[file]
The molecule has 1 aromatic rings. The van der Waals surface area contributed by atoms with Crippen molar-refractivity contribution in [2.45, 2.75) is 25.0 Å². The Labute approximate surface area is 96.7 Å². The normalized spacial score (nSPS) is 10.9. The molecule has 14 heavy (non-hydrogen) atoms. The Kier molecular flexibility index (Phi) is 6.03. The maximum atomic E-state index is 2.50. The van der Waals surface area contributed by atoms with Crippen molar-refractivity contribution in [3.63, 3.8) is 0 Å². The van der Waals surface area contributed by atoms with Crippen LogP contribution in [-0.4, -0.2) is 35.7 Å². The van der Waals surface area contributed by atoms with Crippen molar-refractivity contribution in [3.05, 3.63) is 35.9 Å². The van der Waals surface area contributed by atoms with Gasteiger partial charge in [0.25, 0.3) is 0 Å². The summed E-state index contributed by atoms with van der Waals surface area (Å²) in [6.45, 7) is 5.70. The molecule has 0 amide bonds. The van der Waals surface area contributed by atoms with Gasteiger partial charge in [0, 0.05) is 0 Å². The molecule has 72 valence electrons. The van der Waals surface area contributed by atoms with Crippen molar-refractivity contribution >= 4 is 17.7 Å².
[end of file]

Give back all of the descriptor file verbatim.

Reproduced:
The molecule has 1 aromatic rings. The van der Waals surface area contributed by atoms with Crippen molar-refractivity contribution in [2.45, 2.75) is 25.0 Å². The Labute approximate surface area is 96.7 Å². The normalized spacial score (nSPS) is 10.9. The molecule has 14 heavy (non-hydrogen) atoms. The Kier molecular flexibility index (Phi) is 6.03. The maximum atomic E-state index is 2.50. The van der Waals surface area contributed by atoms with Crippen molar-refractivity contribution in [3.63, 3.8) is 0 Å². The van der Waals surface area contributed by atoms with Crippen LogP contribution in [-0.4, -0.2) is 35.7 Å². The van der Waals surface area contributed by atoms with Crippen molar-refractivity contribution in [3.05, 3.63) is 35.9 Å². The van der Waals surface area contributed by atoms with Gasteiger partial charge in [0.25, 0.3) is 0 Å². The summed E-state index contributed by atoms with van der Waals surface area (Å²) in [6.45, 7) is 5.70. The molecule has 0 amide bonds. The van der Waals surface area contributed by atoms with Gasteiger partial charge in [0, 0.05) is 0 Å². The molecule has 72 valence electrons. The van der Waals surface area contributed by atoms with Crippen molar-refractivity contribution >= 4 is 17.7 Å².